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Govt props up AirZim


TREASURY injected close to $1,8 million into the embattled national carrier Air Zimbabwe (AirZim) between July and August as it struggles to stay afloat, official figures have shown.

Report by Mernat Mafirakurewa

The Accountant General’s Department consolidated statement of financial performance for the two months showed that $1,5 million was injected into the airline in July.

The amount was double the budgeted $650 000, according to statistics.
In August, $260 000 was extended to AirZim in the form of a loan against a Budget of $1,4 million.

Despite the injection and unbundling of the entity into Air Zimbabwe and National Handling Services, the airline remains largely inactive to a limited extent, servicing domestic routes.

The airline has been operating on a deficit since 1994, but the inception of the multi-currency system worsened the situation.
AirZim with an estimated debt of over $100 million, was early this year forced to terminate international and regional flights to avoid its planes being impounded by creditors.

The statement of accounts showed that the government advanced $1 million in the form of a loan to the Civil Aviation Authority of Zimbabwe (CAAZ).

CAAZ chief executive officer David Chawota last week said the authority was in the process of upgrading Harare International Airport, Joshua Mqabuko Airport in Bulawayo and Victoria Falls Airport.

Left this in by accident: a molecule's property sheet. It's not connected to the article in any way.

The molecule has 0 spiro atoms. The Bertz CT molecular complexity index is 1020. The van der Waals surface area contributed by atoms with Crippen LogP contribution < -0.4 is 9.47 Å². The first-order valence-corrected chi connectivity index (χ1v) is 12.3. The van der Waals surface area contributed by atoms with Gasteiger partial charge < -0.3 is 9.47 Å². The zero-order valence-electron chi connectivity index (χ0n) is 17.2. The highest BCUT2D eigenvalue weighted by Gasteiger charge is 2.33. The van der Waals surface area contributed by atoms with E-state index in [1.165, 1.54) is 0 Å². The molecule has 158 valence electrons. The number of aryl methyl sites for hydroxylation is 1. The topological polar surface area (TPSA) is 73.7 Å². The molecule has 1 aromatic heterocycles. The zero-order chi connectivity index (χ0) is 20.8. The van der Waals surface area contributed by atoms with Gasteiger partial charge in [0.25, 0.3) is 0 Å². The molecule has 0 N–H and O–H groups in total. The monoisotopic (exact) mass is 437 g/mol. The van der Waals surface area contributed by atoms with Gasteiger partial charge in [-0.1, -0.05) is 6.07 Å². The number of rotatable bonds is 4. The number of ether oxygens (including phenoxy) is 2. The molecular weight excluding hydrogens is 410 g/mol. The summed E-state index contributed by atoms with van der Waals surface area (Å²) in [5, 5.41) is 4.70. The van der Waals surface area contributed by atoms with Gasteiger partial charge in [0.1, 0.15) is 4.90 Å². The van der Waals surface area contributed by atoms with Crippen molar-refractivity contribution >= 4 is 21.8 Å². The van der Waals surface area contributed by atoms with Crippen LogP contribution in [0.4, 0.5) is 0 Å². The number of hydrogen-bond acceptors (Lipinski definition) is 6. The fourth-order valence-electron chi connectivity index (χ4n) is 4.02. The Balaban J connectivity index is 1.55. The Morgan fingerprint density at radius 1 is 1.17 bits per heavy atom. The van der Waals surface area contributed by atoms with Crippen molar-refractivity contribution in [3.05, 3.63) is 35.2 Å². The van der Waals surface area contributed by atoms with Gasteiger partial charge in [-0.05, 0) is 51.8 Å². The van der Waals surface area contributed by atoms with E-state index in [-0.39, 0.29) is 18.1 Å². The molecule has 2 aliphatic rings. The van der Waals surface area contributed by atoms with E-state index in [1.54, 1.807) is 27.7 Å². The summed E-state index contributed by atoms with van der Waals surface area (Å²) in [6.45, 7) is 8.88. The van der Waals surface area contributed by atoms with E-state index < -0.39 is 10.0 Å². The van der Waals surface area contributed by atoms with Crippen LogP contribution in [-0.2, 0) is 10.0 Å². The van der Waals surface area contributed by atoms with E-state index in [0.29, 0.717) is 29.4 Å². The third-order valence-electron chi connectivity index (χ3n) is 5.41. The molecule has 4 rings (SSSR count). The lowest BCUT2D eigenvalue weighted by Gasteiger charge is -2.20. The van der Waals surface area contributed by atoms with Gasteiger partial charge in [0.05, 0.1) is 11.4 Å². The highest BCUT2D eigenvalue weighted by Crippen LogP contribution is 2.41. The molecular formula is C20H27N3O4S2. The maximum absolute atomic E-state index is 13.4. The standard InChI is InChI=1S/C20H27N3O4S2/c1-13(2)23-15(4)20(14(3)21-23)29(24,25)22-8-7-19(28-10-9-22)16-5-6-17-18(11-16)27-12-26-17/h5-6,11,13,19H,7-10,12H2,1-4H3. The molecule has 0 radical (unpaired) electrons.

Harare International Airport, with a capacity of handling 2,5 million visitors annually, was currently operating at 20%.
Power utility Zesa was advanced $4 million against a budgeted $3 million.

The total expenditure by Treasury in July at $287,4 million was higher than the budgeted $271,1 million.

The government advanced $6,4 million to the Grain Marketing Board (GMB) in August.

It is understood that funds advanced to GMB could have been meant for the preparation of the new cropping season.

AirZim and GMB were among 10 State-owned enterprises that had been earmarked for the first phase of privatisation and commercialisation as the government moved to wean off its heavily-indebted entities.

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